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TELEVISION & RADIO | TELEVISION REVIEW

PBS' real-life medical drama

'Rx for Survival' shows the people on the front lines of health crises throughout the world.

November 01, 2005|Paul Brownfield | Times Staff Writer

Airing on PBS over the next three nights, "Rx for Survival: A Global Health Challenge," is the somewhat dry title of a compelling, six-hour overview of health crises around the world, with detours into medical science and history.

As a TV experience, it's a medical thriller, in a sense, about outbreaks. The race to stamp out new viruses such as avian flu is juxtaposed against concurrent efforts by nonprofits to get established medicines to far-flung places where epidemics for such curable diseases as malaria and polio can be less a matter of science than religious, economic and social impediments.

The series, produced by public television's WGBH/NOVA Science Unit and underwritten in part by the Bill and Melinda Gates Foundation, is narrated by Brad Pitt, celebrity activist on behalf of the fight against African poverty. If that makes "Rx for Survival" sound like a PSA, it's much more ambitious in execution, using documentary-style journalism to take viewers into grass-roots health campaigns and dramatic reenactments to portray medical sleuths throughout history.

This includes Edward Jenner's use of cowpox to immunize people against smallpox near the end of the 18th century, and John Snow's linking London's water supply to a cholera outbreak in the 1850s. Then, as now, the mavericks can find themselves in opposition to the prevailing culture and political climate, although the series for the most part avoids overtly politicizing the intersection of government and public health.

For The Record
Los Angeles Times Wednesday November 09, 2005 Home Edition Main News Part A Page 2 National Desk 1 inches; 42 words Type of Material: Correction
"Rx for Survival" -- A television review of the PBS documentary series "Rx for Survival" in the Nov. 1 Calendar section misidentified as Scottish the couple who founded Riders for Health, which developed a motorcycle ambulance for Gambian villagers. They are English.

Mostly, it focuses its gaze at people on the front lines, typically in the developing world. In "Disease Warriors," airing tonight at 9, UNICEF physicians trying to deliver polio vaccinations to Indian villages compete with Muslim leaders' warnings that the vaccinations cause impotence. In "Rise of the Superbugs," which follows at 10, two doctors trying to combat multidrug-resistant tuberculosis in Lima, Peru, end up changing official World Health Organization policy on so-called MDR-TB and puncturing the red tape of bringing drugs across international borders.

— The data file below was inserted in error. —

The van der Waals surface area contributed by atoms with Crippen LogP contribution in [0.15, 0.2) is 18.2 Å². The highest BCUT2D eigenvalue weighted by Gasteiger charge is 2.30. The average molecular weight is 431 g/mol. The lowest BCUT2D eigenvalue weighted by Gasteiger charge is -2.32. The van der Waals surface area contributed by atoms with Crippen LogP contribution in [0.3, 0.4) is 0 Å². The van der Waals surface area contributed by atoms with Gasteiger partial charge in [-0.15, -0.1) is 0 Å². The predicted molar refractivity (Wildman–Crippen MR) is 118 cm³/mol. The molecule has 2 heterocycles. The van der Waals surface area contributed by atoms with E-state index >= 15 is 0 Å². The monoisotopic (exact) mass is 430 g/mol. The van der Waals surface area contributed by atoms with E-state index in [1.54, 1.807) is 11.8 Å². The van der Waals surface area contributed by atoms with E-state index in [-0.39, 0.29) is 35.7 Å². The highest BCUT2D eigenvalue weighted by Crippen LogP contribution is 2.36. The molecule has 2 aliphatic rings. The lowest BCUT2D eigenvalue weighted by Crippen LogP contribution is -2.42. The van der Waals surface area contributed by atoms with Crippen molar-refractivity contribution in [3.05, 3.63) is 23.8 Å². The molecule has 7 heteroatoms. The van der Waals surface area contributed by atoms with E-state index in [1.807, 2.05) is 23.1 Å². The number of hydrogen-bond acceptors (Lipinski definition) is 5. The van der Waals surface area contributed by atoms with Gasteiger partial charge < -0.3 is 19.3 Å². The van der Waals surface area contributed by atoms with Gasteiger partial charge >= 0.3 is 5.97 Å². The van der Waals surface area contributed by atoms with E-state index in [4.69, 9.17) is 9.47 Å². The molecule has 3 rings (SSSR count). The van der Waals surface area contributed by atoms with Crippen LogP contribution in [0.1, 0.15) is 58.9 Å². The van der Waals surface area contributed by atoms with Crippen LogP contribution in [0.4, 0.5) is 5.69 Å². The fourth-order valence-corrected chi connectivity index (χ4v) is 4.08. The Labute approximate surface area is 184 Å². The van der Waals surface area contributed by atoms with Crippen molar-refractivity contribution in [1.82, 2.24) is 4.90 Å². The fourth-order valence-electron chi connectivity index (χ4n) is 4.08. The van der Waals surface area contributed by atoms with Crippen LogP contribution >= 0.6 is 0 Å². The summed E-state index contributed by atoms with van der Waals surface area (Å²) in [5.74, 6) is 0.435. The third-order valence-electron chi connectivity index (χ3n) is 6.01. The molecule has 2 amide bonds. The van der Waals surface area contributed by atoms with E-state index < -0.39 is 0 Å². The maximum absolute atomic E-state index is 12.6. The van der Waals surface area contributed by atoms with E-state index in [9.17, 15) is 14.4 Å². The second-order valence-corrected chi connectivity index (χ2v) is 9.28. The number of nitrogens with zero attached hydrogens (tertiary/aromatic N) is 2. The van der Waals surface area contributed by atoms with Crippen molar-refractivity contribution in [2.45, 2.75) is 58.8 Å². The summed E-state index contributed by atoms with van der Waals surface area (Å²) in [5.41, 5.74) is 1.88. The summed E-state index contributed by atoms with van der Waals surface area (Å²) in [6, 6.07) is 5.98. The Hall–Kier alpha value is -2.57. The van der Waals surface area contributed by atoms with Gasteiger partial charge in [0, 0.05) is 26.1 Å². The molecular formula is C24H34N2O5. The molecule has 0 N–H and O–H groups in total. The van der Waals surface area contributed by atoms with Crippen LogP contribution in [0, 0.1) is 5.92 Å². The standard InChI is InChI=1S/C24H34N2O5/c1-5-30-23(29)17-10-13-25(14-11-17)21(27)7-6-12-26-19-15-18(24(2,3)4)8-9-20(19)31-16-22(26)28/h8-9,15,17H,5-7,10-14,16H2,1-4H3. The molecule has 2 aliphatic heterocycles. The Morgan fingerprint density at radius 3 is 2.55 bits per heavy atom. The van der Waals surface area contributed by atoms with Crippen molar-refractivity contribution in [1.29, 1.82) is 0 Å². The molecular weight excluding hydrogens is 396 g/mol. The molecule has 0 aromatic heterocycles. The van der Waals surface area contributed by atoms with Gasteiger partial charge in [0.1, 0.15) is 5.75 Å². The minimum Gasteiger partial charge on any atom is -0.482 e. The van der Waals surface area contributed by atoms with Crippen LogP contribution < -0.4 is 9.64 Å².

There are other victories here (the global effort that stopped the SARS outbreak before it claimed more lives, a proactive HIV/AIDS treatment program run by Dr. Ernest Darkoh in Botswana) amid dire warnings of coming health crises.

The war on bacteria is "not a war, it's a holding action," says Dr. Brad Spellberg of Harbor-UCLA Medical Center, commenting on new microbes that are proving themselves resistant to antibiotics, here and abroad.

Avian flu, the latest viral threat, doesn't appear in "Rx for Survival" until hour six, by which time the series has established certain themes -- that jet travel has helped globalize viral threats, that pharmaceutical companies are less in the business these days of manufacturing new antibiotics than of coming up with lifestyle remedies in the West, that geography is inexorably connected to healthcare access and awareness.

That last theme permeates "Delivering the Goods," airing Wednesday night at 9. We meet the Scottish couple who develop a motorcycle/ambulance for Gambian villagers, the eccentric Mechai Viravaidya, the government official and "Condom King" hawking contraception amid the sex tourism trade in Thailand, two members of Doctors Without Borders working a chaotic, makeshift clinic in Chad, where they tend to victims of the violence in neighboring Darfur, and a nongovernmental agency in Bangladesh that trains women to become physicians.

Some 20 countries are covered here, and the footage and stories give "Rx for Survival" what many a good drama has -- a sense of sweep.

*

`Rx for Survival: A Global Health Challenge'

Where: KCET

When: 9 to 11 p.m. today, Wednesday, Thursday

Ratings: TV-PG (may be unsuitable for young children)

Narrator...Brad Pitt

Executive producer: Larry Kline. Senior executive producer, WGBH/NOVA Science Unit: Paula S. Apsell.

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